After all, explains Nilesh Shah, director of R&D for Dow Chemical’s consumer and industrial solutions business, even marketers of value brands want to be able to make performance claims on their labels or in their advertising and to do that they need the ingredients to back them up. “Companies are still looking to differentiate themselves, even in the midtier,” Shah says.
Certain label claims, such as cleaning at low wash temperature and removing stains created by organic matter, are tough for detergent makers to achieve without splurging on good ingredients, Shah acknowledges. But other effects can be achieved economically, he says, pointing to Dow’s new Acusol 845 polymer, which customers in multiple tiers are using to prevent redeposition.
Shah points out that ingredients such as Acusol polymers are specialized additives deployed in small quantities. “You put a little bit of our stuff in to get a big effect,” he says. “So one way to reduce costs is to take out surfactant and build the formula back up with a Dow ingredient.”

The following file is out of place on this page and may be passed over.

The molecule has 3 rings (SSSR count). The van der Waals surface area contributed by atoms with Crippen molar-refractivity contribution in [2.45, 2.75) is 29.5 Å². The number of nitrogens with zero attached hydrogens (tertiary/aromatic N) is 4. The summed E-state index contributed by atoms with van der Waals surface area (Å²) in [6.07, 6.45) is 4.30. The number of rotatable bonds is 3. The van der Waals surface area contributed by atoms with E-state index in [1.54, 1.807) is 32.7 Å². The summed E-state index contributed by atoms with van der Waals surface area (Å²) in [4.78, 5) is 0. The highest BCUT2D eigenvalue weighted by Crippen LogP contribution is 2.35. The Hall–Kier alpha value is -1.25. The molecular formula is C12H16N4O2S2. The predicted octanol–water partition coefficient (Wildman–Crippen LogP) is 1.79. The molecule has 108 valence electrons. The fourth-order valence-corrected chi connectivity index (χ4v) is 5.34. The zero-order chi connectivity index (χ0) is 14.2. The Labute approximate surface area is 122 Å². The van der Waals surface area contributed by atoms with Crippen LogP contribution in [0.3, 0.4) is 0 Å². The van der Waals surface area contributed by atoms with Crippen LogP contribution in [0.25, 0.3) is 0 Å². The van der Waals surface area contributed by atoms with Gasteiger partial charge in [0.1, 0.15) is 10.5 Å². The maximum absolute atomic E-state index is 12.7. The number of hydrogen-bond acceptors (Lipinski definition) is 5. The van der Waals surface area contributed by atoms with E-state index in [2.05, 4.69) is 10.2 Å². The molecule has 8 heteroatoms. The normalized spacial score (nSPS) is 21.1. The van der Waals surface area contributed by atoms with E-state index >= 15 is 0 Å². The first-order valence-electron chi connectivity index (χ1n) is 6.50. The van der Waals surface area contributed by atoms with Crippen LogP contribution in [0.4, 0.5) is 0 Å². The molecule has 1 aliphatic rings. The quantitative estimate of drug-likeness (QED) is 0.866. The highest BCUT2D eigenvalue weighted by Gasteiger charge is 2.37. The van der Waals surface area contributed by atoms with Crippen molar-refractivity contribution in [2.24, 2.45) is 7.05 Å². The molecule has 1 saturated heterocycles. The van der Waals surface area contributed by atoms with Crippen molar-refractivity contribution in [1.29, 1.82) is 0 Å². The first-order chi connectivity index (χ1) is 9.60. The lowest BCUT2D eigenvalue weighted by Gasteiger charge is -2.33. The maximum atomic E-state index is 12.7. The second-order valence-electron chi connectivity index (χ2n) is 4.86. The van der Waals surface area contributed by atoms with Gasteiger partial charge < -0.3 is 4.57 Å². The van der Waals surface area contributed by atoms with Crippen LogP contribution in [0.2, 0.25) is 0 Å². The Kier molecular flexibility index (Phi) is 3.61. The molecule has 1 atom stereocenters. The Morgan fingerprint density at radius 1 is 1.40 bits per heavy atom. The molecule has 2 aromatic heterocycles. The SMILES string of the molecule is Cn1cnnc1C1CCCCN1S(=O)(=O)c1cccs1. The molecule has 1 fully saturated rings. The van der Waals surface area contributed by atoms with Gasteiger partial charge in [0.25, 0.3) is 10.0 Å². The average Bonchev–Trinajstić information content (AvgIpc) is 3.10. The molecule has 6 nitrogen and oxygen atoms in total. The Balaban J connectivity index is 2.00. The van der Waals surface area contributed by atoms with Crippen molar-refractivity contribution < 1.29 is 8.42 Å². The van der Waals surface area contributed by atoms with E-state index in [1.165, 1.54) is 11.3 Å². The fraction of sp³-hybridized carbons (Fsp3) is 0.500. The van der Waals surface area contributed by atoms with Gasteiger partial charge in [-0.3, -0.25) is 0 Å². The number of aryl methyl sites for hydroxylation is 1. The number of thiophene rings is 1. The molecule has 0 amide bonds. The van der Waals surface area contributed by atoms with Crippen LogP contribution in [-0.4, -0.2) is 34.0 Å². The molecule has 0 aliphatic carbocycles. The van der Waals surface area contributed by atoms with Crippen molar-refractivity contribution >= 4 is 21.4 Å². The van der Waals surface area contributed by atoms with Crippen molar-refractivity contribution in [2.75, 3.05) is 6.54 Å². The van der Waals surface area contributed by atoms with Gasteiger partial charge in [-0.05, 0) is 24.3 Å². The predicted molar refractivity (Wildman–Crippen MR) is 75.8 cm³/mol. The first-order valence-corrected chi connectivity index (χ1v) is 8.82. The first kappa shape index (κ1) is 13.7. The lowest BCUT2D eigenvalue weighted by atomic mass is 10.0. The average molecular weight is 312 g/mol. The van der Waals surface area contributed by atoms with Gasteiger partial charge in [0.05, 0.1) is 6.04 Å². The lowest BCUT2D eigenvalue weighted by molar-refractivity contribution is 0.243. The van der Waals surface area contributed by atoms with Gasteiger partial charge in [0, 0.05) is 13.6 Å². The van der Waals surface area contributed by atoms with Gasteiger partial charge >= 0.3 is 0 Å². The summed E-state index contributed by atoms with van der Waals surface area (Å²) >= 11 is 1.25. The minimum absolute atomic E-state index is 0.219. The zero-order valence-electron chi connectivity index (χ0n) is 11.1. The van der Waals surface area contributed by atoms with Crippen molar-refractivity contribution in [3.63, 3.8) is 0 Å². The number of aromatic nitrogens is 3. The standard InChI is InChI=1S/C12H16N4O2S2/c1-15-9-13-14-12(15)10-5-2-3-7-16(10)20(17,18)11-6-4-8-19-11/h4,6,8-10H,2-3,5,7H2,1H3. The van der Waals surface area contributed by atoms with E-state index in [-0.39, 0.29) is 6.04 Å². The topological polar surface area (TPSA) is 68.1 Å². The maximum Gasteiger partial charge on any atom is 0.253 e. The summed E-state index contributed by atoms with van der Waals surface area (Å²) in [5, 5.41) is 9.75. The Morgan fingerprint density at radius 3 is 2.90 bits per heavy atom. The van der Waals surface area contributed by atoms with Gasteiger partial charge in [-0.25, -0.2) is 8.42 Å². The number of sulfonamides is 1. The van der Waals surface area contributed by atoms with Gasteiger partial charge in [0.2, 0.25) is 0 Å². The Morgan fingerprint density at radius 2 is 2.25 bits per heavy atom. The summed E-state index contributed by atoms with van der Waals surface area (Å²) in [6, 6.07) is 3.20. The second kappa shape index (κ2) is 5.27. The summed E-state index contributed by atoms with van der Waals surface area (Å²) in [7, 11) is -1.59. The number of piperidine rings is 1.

If even low-volume ingredients are too expensive, a value-brand marketer can resort to creating products without them. But James Mish, who leads Ashland’s care specialties business, suggests that a better approach is to examine what he calls a detergent’s formulation architecture to determine if a smarter approach to building it might achieve the same or better results at a lower cost.
Mish points to fragrance, which can be an expensive ingredient for detergent manufacturers because it gets highly diluted in the wash water. Ashland has developed a formaldehyde-free encapsulation technology that deposits fragrance on fabric so it doesn’t go down the drain. As a result, detergent makers can use less of it. Ashland commercialized the technology in the personal care industry, Mish says, and now is bringing it to the laundry market.
Fabric care ingredient marketers say one of their challenges is getting detergent formulators over preconceived notions about the cost of using certain raw materials. Enzymes, for example, have a reputation for being premium ingredients that sell for premium prices, acknowledges Cynthia Bryant, Novozymes’s director of business development and marketing for household care.